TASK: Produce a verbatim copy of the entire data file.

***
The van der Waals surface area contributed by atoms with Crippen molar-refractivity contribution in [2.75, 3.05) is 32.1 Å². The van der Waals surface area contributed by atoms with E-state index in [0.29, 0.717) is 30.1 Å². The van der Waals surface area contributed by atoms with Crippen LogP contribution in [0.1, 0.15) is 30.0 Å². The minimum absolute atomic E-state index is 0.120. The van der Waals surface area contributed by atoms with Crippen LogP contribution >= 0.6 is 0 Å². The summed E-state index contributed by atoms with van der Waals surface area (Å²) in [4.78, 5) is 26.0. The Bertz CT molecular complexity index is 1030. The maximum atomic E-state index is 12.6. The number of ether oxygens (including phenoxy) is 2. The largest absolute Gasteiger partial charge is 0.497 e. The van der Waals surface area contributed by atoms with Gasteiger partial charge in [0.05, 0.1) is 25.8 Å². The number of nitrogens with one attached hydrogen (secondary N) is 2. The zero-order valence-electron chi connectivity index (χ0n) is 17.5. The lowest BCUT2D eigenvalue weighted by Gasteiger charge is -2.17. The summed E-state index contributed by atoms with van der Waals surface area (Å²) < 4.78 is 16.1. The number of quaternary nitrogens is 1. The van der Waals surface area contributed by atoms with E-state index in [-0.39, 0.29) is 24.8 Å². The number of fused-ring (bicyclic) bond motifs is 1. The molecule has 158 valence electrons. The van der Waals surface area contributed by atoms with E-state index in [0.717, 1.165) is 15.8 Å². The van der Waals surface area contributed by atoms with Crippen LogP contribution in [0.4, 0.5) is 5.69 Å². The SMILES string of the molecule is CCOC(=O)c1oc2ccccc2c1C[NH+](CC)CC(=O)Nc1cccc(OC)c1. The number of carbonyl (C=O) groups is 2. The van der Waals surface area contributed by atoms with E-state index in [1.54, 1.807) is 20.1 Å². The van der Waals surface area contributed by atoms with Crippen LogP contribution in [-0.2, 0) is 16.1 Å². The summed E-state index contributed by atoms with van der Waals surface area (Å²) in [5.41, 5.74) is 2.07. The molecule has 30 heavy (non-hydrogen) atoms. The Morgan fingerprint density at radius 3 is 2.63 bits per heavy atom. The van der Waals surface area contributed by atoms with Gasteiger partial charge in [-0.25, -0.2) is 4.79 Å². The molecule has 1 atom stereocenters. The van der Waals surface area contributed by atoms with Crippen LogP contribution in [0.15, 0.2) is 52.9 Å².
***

The van der Waals surface area contributed by atoms with Crippen molar-refractivity contribution in [2.75, 3.05) is 32.1 Å². The van der Waals surface area contributed by atoms with E-state index in [0.29, 0.717) is 30.1 Å². The van der Waals surface area contributed by atoms with Crippen LogP contribution in [0.1, 0.15) is 30.0 Å². The minimum absolute atomic E-state index is 0.120. The van der Waals surface area contributed by atoms with Crippen LogP contribution >= 0.6 is 0 Å². The summed E-state index contributed by atoms with van der Waals surface area (Å²) in [4.78, 5) is 26.0. The Bertz CT molecular complexity index is 1030. The maximum atomic E-state index is 12.6. The number of ether oxygens (including phenoxy) is 2. The largest absolute Gasteiger partial charge is 0.497 e. The van der Waals surface area contributed by atoms with Gasteiger partial charge in [0.05, 0.1) is 25.8 Å². The number of nitrogens with one attached hydrogen (secondary N) is 2. The zero-order valence-electron chi connectivity index (χ0n) is 17.5. The lowest BCUT2D eigenvalue weighted by Gasteiger charge is -2.17. The summed E-state index contributed by atoms with van der Waals surface area (Å²) < 4.78 is 16.1. The number of quaternary nitrogens is 1. The van der Waals surface area contributed by atoms with E-state index in [-0.39, 0.29) is 24.8 Å². The number of fused-ring (bicyclic) bond motifs is 1. The molecule has 158 valence electrons. The van der Waals surface area contributed by atoms with E-state index in [0.717, 1.165) is 15.8 Å². The van der Waals surface area contributed by atoms with Crippen LogP contribution in [0.4, 0.5) is 5.69 Å². The SMILES string of the molecule is CCOC(=O)c1oc2ccccc2c1C[NH+](CC)CC(=O)Nc1cccc(OC)c1. The number of carbonyl (C=O) groups is 2. The van der Waals surface area contributed by atoms with E-state index in [1.54, 1.807) is 20.1 Å². The van der Waals surface area contributed by atoms with Crippen LogP contribution in [-0.2, 0) is 16.1 Å². The summed E-state index contributed by atoms with van der Waals surface area (Å²) in [5.41, 5.74) is 2.07. The molecule has 30 heavy (non-hydrogen) atoms. The Morgan fingerprint density at radius 3 is 2.63 bits per heavy atom. The van der Waals surface area contributed by atoms with Gasteiger partial charge in [-0.25, -0.2) is 4.79 Å². The molecule has 1 atom stereocenters. The van der Waals surface area contributed by atoms with Crippen LogP contribution in [0.15, 0.2) is 52.9 Å².